Review – Cytosis: A Cell Biology Board Game
|Artist||Tomasz Bogusz, John Coveyou|
Cytosis: A Cell Biology Board Game is a worker placement game that takes place inside a human cell. Despite its microscopic setting, however, Cytosis is far from small. Rather, it is a robust euro-style game with a strong theme of real science. Ready to brush up on your biology?
For most people, myself included, the phrase “educational game” brings to mind terrible games like Mario is Missing! and Sonic’s Schoolhouse. Games like these are typically ham-handed and devoid of fun or education.
Cytosis: A Cell Biology Board Game is, thankfully, the exact opposite. It is both fun and highly educational. In this game, players take turns placing flasks (workers) on a board representing a human cell and executing actions according to their placement.
The goal of Cytosis is to earn the most points. Each player begins the game with the pieces of their color, which include flasks, transport vesicles, and goal markers. Everyone also receives a hand of “Cell Component” cards, some starting ATP (the game’s currency), and a pair of extra resources.
The round structure is quite simple: players take turns placing their flasks and taking actions, then the board refreshes and an event card comes out. The primary way for players to score points is by fulfilling Cell Component cards. These have a cost to buy, as determined by their position in the card market, as well as a requirement for completion and a reward when fulfilled.
The various action spaces around the board help to facilitate the completion of these cards. Some allow players to gain resources (e.g. Collect yellow lipid cubes, Collect ATP, etc.), while others allow them to manipulate their resources or the board-state (e.g. Convert black mRNA cubes into red protein cubes, Place lipid cubes on a transport vesicle disk, Move a vesicle, etc.).
Cell Component cards are basically mini-objectives, and they drive players’ turn-by-turn decision making. Sometimes, they must be completed in stages, reflective of the actual cellular processes they represent. For example, a transport vesicle might begin in the Rough ER region, then move to the Golgi Apparatus, then to the Plasma Membrane, all the while gaining resources as required by a card. Others, like the Alcohol Detoxification and Enzyme cards, rely on different worker spots and provide alternate scoring opportunities.
After all players have placed their flasks each round, an event card is revealed and resolved. These cards have effects like adding a free resource to a worker spot or reducing the purchase price of cards in the coming round. When the last event card is revealed, the endgame is triggered. Players carry out a final round of placing all their flasks, and then points are calculated. The player with the most points wins!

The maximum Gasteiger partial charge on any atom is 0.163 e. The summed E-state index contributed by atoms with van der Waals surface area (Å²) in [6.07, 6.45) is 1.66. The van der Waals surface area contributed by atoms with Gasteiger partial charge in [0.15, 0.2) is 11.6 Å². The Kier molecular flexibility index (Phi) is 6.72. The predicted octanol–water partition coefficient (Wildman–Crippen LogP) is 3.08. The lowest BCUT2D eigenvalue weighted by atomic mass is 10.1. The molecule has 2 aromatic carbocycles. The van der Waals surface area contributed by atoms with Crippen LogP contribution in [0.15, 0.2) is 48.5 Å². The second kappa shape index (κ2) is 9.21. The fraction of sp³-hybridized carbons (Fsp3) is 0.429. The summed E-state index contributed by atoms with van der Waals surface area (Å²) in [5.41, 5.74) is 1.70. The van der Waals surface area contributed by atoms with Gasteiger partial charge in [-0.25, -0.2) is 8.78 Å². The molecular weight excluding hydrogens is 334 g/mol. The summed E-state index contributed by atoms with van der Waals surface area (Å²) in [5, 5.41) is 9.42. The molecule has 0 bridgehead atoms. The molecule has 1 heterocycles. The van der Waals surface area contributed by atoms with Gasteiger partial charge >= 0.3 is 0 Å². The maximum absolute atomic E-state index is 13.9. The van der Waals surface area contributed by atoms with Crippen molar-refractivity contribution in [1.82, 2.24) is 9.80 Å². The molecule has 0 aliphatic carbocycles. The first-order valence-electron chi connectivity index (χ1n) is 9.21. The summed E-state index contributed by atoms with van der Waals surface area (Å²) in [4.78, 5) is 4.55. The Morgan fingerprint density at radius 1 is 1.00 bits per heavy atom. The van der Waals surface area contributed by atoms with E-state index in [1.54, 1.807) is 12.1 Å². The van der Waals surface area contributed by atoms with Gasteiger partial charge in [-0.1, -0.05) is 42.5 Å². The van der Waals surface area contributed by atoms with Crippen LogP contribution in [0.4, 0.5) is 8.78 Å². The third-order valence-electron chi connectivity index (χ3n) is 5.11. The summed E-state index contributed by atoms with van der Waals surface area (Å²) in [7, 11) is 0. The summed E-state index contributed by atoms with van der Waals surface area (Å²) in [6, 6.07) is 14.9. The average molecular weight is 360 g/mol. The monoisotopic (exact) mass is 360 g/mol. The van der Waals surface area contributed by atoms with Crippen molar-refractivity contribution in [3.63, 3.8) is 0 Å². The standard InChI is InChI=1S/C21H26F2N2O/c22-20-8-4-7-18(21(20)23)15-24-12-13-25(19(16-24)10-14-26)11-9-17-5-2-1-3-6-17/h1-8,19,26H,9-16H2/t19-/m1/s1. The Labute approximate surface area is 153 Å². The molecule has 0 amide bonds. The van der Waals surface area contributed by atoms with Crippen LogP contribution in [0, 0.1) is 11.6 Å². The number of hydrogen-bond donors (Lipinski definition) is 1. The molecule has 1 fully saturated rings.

Obviously, I’m glossing over some of the finer details of Cytosis here, but hopefully the synopsis above can give a general sense of what this game is all about.
Unlike many educational games, Cytosis manages to succeed as both an instructional tool and a game experience. Not only is it fun to play, but it illuminates just how much I don’t know about biology and it makes me genuinely curious to learn more about it. To that end, the box includes a detailed supplement full of great info about the science behind the game. Reading it gives players a much deeper appreciation for the theme and the way it’s integrated into the mechanisms.
Now, my understanding of biology is basically limited to “the mitochondria is the powerhouse of the cell.” However, while I can hardly spell “mRNA,” my wife is a total science geek, and a former teacher of both biology and chemistry. She was impressed by how accurately this game depicts real biological processes. As we were playing, she was explaining to me the actual science behind the actions we were taking, and it really enhanced the experience for me. Had this game been available when she was teaching, I have no doubt that she would have incorporated it into her lesson plans. (Current science teachers, take note!)
Production-wise, Cytosis looks very nice, with a vibrant board and lots of colorful bits. The rulebook is quite comprehensive, and while it can feel a bit dense at first brush, it contains a detailed, multi-turn gameplay example which really helps the reader to understand how the game works. Overall, Cytosis is a well-made product, and the supplemental science booklet is among my favorite game components ever!
Making an educational game fun and engaging is a tall order, but Cytosis really pulls it off. Science geeks will certainly want to check this game out, but even folks like me who have little background in science will still find a solid game here (and they might even learn something!).
A review copy was provided by Genius Games.
The Bottom Line
Making an educational game fun is a tall order, but Cytosis really pulls it off. This game manages to be both genuinely educational and strategically engaging.